I must point out how much fun I had on Thursday doing the Flash Mob with all the Elementary TC’s. I was motivated by the instructor; she was so enthusiastic and encouraging, getting us to dance along with her, and to BE fun. I know at the begging I was very worried about other people looking at me and thinking I was dancing strange. But as it went on, I knew all of us were doing the same thing. We were all just letting loose, laughing and enjoying ourselves.
This inspired me to want to teach in a similar way as her, very motivating and encouraging. Being able to teach in a fun environment like we experience on Thursday was very beneficial. This type of environment allows people to learn easily, especially if they see the environment as being a safe and warm place. I was a little nervous thinking of myself trying to teach such a dance class when I am not a great dancer myself. But I remember seeing YouTube videos where they show the dance moves to popular songs. They show the movements, you just have to follow along on the screen with the music. These videos are only 3-4 minutes long, so they could be used as a brain break in the classroom, or you could bring this idea into the gym and have a full PE class of dancing along to these videos.
Get up and DANCE! YouTube Video: https://www.youtube.com/watch?v=FOeebil3eKY
In reflecting on today’s class what really stood out to me was the list of Hall of Shame activities. At first I was shocked to learn that activities such as Tug of War, Capture the Flag and even Duck Duck Goose made the list. I have fond memories of playing those games with friends and classmates and found it difficult to believe that these simple childish games could in any way be damaging to the children who played them. It was sure an eye opener!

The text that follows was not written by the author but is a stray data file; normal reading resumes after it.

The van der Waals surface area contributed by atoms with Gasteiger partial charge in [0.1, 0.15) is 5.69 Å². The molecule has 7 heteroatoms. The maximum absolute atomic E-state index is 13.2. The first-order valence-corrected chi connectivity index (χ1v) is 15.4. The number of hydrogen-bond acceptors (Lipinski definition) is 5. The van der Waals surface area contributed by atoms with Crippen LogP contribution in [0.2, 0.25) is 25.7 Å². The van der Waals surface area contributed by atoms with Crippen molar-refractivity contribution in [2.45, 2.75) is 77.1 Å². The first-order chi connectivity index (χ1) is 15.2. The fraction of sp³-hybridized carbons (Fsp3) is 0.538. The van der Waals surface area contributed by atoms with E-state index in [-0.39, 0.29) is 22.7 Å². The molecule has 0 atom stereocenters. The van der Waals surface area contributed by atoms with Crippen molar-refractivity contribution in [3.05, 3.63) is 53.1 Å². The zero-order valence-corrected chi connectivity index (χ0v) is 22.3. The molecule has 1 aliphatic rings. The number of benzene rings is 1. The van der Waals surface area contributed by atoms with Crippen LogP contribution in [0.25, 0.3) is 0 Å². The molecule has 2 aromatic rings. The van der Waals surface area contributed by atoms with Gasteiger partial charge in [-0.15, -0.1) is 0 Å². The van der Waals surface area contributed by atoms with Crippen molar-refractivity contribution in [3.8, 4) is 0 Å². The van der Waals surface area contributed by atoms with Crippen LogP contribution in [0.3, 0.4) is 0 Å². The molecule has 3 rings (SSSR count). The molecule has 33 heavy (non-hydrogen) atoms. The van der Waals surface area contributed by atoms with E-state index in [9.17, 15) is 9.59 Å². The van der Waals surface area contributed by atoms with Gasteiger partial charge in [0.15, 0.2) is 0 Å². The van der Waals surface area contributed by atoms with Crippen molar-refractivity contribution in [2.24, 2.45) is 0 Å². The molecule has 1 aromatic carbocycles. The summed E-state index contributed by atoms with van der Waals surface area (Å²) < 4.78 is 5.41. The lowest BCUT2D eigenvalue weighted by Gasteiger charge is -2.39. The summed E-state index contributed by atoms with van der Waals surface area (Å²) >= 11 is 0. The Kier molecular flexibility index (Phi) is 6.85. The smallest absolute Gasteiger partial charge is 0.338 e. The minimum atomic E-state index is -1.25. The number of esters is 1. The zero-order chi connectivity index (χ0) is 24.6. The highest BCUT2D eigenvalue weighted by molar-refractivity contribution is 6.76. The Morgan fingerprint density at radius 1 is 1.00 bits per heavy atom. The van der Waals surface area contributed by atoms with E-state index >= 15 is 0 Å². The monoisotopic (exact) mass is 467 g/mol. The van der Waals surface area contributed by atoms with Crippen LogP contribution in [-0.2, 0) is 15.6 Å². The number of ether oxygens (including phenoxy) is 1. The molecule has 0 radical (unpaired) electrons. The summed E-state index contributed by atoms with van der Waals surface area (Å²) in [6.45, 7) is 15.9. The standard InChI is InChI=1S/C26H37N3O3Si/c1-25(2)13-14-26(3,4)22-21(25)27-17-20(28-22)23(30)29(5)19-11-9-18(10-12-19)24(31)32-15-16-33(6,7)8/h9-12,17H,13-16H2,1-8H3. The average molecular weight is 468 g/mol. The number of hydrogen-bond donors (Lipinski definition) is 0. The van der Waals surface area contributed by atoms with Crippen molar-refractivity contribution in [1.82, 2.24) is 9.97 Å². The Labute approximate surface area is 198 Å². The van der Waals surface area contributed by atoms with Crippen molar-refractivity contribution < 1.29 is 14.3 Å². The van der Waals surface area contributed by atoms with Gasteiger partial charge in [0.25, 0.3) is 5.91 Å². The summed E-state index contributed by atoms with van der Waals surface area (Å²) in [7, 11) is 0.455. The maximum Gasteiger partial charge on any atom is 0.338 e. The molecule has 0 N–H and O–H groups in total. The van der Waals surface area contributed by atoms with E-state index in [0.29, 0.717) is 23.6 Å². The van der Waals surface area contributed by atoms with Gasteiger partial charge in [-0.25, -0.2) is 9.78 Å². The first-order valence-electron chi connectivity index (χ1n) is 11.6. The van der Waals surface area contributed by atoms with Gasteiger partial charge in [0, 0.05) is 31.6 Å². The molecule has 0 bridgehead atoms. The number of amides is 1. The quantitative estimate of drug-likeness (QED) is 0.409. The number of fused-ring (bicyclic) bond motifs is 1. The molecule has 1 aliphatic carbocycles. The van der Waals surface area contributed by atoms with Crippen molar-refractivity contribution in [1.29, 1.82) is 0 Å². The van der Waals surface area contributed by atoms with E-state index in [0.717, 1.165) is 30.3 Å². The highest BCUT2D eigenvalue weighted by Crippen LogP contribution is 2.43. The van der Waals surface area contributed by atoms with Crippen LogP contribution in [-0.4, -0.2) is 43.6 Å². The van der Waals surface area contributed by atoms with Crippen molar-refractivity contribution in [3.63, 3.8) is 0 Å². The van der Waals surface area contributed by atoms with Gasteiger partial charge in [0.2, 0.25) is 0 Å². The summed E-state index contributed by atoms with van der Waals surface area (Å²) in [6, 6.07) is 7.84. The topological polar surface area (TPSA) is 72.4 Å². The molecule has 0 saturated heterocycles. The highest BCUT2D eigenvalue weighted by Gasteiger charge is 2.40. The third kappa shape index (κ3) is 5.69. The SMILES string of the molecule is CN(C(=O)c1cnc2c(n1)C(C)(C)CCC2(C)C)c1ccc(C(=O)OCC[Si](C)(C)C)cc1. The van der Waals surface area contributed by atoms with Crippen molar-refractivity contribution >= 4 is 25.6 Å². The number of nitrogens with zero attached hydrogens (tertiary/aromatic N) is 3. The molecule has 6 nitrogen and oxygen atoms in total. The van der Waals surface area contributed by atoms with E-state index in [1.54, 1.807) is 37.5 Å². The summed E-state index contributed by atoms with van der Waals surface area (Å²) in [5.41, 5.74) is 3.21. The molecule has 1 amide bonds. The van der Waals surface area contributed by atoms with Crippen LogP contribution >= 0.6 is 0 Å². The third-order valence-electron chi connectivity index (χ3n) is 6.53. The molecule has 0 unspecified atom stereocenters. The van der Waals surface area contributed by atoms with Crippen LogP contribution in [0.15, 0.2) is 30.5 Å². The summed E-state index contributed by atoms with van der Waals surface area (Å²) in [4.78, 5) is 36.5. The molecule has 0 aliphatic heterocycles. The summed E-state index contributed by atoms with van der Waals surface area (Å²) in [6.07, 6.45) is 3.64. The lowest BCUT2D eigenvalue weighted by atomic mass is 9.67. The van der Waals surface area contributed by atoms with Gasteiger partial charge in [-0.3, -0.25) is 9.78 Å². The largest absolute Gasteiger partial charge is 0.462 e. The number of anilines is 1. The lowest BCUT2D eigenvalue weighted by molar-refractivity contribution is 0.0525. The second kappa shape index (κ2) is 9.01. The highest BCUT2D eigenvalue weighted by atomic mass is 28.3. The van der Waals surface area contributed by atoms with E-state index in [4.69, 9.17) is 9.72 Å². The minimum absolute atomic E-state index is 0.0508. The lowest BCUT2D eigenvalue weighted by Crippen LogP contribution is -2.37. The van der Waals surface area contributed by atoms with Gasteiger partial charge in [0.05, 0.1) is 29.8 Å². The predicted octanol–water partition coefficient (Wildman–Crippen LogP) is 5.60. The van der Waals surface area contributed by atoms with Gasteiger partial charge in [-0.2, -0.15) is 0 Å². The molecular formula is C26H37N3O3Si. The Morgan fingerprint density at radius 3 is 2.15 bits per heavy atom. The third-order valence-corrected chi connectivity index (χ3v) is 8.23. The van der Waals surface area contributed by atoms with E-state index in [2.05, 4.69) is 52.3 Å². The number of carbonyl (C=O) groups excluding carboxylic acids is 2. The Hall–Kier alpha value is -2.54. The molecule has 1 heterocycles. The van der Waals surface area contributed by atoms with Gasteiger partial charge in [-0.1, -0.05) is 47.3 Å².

However, as we talked more about the feelings of exclusion, inactivity and, in some cases, fear that children may experience while playing these games I had to take a moment and rethink what these games really prioritized. It became clear to me after our discussion that these games, as harmless as they may initially seem, can be socially and emotionally damaging. In fact, I learned that many of us, myself included, have memories of experiencing all of these emotions at some point in our P.E. history.
I left today thinking not only about the games that made the Hall of Shame list but all sports and how they might affect the children who play them. As soon-to-be teachers I feel it is our responsibility to create a safe, supportive and inclusive environment of learning for our students. This philosophy certainly lends itself to P.E., a subject that many students dread to participate in and many teachers dread to teach. So, the challenge becomes making P.E. a fun, fulfilling and enjoyable class for students of all ages and abilities.
Moving forward I will certainly look at each activity and its outcomes before I suggest it for any class with the benefits and potential drawbacks in mind. In this course, I look forward to learning how to better equip myself with the knowledge and tools to better serve my future students.